As a child Susie Cagle loved to draw, scribbling little comic books and cartoons here and there. A talent for drawing ran in the family – her father was an editorial cartoonist. But to her, these illustrations were a hobby – she didn’t want to follow in her father’s professional footsteps. She decided that she wanted to be a reporter instead and enrolled at the Columbia Journalism School to help launch her career.
She graduated in 2006 and moved to the Bay Area in hopes of finding some freelance writing gigs. Eventually, she got hired at San Francisco’s Curbed blog a week before the stock market crash of 2008. Two and a half months later, she was laid off and her career ambitions came to a halt again. She decided enough was enough; she had debts to pay and was desperate to find a new way to earn some money. She’d never considered pursuing her drawing hobby professionally, but figured that some of her non-fiction comics might work in a journalistic setting.
She started calling herself an illustrated journalist – someone who combines hand-drawn illustrations with reporting. She picked up her colored markers and started pitching comics journalism to editors around California, hoping that this unique style might catch their attention.
The road to success was slow and full of uncertainty. Many editors had never heard of comics journalism before and didn’t want to invest into something they didn’t fully comprehend. In a piece for Medium, she said that she found the freelance world unforgiving, especially when working in a little-known medium. “I certainly don’t have a job that’s set out for someone like me,” Cagle said. “It’s been an exercise to convince one editor after the other that it’ll work.”
To get around the skeptics, she pitched stories in quantitative terms. “I would say, this is going to be about 1,500 words worth of reporting and writing, and I’ll do it in this amount of drawings,” Cagle explained. But the compensation barely matched the work she put in – drawing comics and reporting are both time-consuming endeavors and editors weren’t always willing to pay for the additional effort.
In the early 2010s, Cagle and a team of other reporters tried to change the perception that comics journalism was simply a niche pursuit. Along with Erin Polgreen of Symbolia, Matt Bors and a few other illustrators, Cagle attended panels at SXSW and other conferences, trying to convince editors that comics reporting was a legitimate form of journalism.
“It was the dog and pony show: ‘Look, this thing got so many Facebook shares. Look, this is what this can do,’ and doing this really hard sell,” Cagle said. As they met more and more editors, they found mainstream media publications began producing intelligent and beautiful comics reporting.
There was no linear way to break into the profession for many of the illustrators who are working now began, especially right after the recession. Little formal training is available and people often just fall into it. “I know a lot of other people in the field…some of them went to grad school for journalism, some didn’t go to grad school at all,” Andy Warner, a freelance comics journalist, said. “I did an MFA; that was the path that worked for me.”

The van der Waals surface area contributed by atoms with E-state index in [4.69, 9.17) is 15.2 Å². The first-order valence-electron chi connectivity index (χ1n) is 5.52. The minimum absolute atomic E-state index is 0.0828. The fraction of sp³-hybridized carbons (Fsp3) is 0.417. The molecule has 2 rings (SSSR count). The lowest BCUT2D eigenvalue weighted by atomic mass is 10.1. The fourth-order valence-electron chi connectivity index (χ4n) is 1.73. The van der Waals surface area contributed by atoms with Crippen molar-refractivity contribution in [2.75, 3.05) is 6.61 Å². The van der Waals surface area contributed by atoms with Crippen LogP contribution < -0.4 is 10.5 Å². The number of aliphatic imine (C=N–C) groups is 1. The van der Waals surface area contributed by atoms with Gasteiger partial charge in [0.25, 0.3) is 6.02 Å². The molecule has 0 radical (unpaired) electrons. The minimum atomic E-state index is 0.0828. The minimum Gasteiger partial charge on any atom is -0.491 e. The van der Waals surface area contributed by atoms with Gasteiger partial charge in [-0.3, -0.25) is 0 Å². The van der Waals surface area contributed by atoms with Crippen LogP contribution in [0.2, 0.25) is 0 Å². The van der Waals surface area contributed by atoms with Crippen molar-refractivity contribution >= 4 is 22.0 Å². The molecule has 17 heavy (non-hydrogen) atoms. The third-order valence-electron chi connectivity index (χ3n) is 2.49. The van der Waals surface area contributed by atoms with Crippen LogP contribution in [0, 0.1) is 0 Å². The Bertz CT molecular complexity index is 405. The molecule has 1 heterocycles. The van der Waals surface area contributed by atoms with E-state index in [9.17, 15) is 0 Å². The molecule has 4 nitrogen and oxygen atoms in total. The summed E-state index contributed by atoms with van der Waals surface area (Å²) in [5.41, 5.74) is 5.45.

Other comics journalists broke into the field through the art world. Molly Crabapple has illustrated for the New York Times, Vanity Fair, The Paris Review, and has a regular column at Vice. But when she was a fashion school dropout in her early twenties, she started by doodling for nightclubs. Eventually, this led to gigs with British reporter Laurie Penny. “She’d report from Chicago or Montreal, and I’d do accompanying drawings from her cellphone pics,” Crabapple said. In 2012, they went to Athens together to cover the Greek financial crisis. “The first piece I wrote myself was an illustrated essay on my own arrest,” Crabapple said. Some of her art is in the permanent collection at the Museum of Modern Art.
More people seem to be following the same path as Andy Warner, including comics reporters Dan Archer and Josh Kramer. All of them graduated from the comics program at the Center for Cartoon Studies in Vermont in the last few years. Kramer started the Cartoon Picayune and worked with Josh Neufeld, a well-regarded comics journalist Columbia Visuals wrote about earlier this year. Warner’s master’s project was published in Slate with the help of James Sturm, a faculty member at CCS. He was able to leverage this into a regular drawing relationship with the editor there. Now, he freelances regularly with KQED and Medium, and is teaching a comics seminar at Stanford.
Warner is hopeful that life will continue getting easier for comics journalists. New web outlets are more willing to invest into comics reporting. “The places that I’m doing a lot of work right now didn’t exist in 2010,” Cagle said. Publications like Fusion and Medium have hired comics editors and regularly commission ambitious illustrated reporting. Other editors are more willing to consider publishing comics reporting, especially on digital platforms. “It’s words and images, and it is interactive. It pulls people in in a way that editors are desperate for. If we measure everything with hits, they want something that’s going to work,” Kramer said.
Andy Warner hopes the interest will grow as editors continue to look for strategies to garner clicks. He thinks that comics journalism is still a small enough field that new talent can rise quickly. “I think there’s a real opportunity for people who are able to produce top notch work to get it out there. There’s space for even more comics journalism than is being produced right now.”